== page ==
I need to speak a language that they understand. But what I need to do that Paul did so brilliantly is to take biblical phrases, biblical texts, biblical ideas and speak those in the metaphors of the culture I'm addressing. Ray, I'm just bubbling up because I can remember being with you and how you help people see scripture, feel scripture, live scripture. And so often when we hear the stories, even now, okay these are things that happened to a man who believed in Jesus 2,000 years ago. How do we apply it today? I mean when we see Paul working in Athens, picking parts of the culture to elaborate on how God is speaking through that, how do we apply that today? I mean the believers today, when we see our Supreme Court and decisions they're making and we see our state governments and federal governments doing things that are so contrary to the Word of God, how do we take the scripture and make it apply to today's world?

Great question. If RVL, me, if I give my opinion, God may bless that, but if I give God's Word, He says it will always do exactly what I want it to and no one can stop it. So I always say to my students, be sure when you're speaking that your language is salted with biblical phrases, ideas and even quotations because once you turn that loose, it is unstoppable if God wants it to be.

But if you come to the end of the story, note two things. There is not, in my New Testament, a first and second Athens. It does not appear a church formed.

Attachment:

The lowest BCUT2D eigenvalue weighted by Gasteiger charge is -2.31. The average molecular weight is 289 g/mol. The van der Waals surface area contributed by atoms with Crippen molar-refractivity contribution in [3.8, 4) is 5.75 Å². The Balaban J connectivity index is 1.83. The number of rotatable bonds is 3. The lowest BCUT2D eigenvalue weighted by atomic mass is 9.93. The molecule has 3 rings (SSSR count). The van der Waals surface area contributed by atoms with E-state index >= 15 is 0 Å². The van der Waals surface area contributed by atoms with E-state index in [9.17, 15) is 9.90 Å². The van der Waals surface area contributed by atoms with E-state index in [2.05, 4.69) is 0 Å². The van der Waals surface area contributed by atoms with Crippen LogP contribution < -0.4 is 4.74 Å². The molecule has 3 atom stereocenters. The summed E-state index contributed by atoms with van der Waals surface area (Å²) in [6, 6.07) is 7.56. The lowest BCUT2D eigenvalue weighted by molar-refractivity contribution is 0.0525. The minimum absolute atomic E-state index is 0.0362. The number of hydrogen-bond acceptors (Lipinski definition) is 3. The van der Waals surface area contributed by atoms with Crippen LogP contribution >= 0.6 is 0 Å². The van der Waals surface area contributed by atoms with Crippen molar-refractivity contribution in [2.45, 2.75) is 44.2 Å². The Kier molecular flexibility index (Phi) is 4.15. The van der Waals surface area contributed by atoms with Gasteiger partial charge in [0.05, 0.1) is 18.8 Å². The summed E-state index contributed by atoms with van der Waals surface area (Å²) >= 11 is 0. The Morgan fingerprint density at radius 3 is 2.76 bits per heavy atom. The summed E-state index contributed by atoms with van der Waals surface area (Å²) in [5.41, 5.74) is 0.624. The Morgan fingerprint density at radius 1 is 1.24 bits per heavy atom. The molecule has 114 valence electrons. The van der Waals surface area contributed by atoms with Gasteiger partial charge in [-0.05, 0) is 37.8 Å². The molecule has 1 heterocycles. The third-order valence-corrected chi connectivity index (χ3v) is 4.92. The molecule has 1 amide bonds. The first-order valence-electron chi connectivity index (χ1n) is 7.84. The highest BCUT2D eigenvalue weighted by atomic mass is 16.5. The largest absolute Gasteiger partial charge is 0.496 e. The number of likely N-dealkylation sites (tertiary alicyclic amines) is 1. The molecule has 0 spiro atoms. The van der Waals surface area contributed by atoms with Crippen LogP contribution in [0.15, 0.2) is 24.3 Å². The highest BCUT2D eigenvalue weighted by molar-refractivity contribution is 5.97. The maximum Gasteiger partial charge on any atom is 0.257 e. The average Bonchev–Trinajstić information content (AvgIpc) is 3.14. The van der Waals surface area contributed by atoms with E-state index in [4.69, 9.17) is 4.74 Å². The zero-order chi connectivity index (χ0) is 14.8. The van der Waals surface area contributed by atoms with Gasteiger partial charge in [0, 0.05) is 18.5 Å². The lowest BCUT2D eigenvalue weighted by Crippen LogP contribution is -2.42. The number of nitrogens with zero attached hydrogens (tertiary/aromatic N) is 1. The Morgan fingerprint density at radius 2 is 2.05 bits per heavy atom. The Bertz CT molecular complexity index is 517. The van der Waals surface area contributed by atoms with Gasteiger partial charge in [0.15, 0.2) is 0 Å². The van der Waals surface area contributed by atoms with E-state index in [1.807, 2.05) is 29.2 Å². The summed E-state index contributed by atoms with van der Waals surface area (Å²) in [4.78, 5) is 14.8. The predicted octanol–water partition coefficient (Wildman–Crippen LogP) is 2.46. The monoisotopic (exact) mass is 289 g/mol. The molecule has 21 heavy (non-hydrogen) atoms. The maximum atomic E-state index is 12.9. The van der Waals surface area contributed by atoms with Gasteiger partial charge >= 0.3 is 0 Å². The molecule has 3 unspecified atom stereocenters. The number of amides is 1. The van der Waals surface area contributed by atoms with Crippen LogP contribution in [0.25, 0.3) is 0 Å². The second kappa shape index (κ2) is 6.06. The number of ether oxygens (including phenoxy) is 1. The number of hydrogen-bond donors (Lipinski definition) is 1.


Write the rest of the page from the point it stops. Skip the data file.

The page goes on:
It does mention one of the members of the Areopagus became a believer, a woman named Damaris became a believer, and a few others, but there's no church. And the second thing, if you move on, and it's in section 16 as well, Paul goes next to Corinth alone. And he came to Corinth, he says in the first chapter of his email to the Corinthians, we call it 1 Corinthians, Paul says, I came in weakness and fear and trembling and not with human wisdom.

I have a theory. I think for all the brilliance of his speech, Paul realized that that is not the first and foremost tactic God gives his people. God chose his people, first of all, not to tell the world who he was, but to show the world who he was. Jesus came to say, let me show you what it looks like if you live out your faith, be my disciple. And then he sent out his community to be light, to be living witnesses, to hallow his name, and to be priests to put him on display. From Athens, where no church forms, Paul goes to Corinth, picks the weak in Corinth, the nobodies. He says, not many of you were wise, not many of you were rich, not many of you were well known.

I picked the nobodies. And as a house church formed, Corinth became a Christian center. And it wasn't simply because they were telling others about Jesus, but they were showing what Jesus looked like. And I think that's the touch point that you've asked about. I think what God has called us to do is not simply to tell our culture about God and about Jesus and about faith. I think that's important.

Don't get me wrong. I think God wants us to be a living witness. And that's where I wonder sometimes if our shouting at people or being judgmental or maybe even worse in not being successful in living out our own faith. If our marriages aren't living examples of what marriage looks like, how can we possibly have a message to give to our culture about what marriage is? If our businesses aren't run with integrity and with compassion and charity, how could we possibly bear witness to a broken world of what business ought to look like? And I think Paul learned a lesson and came to Corinth and said, there's a place for brilliant speeches, for philosophical presentation of our faith. I'm going to go to Corinth and start a church.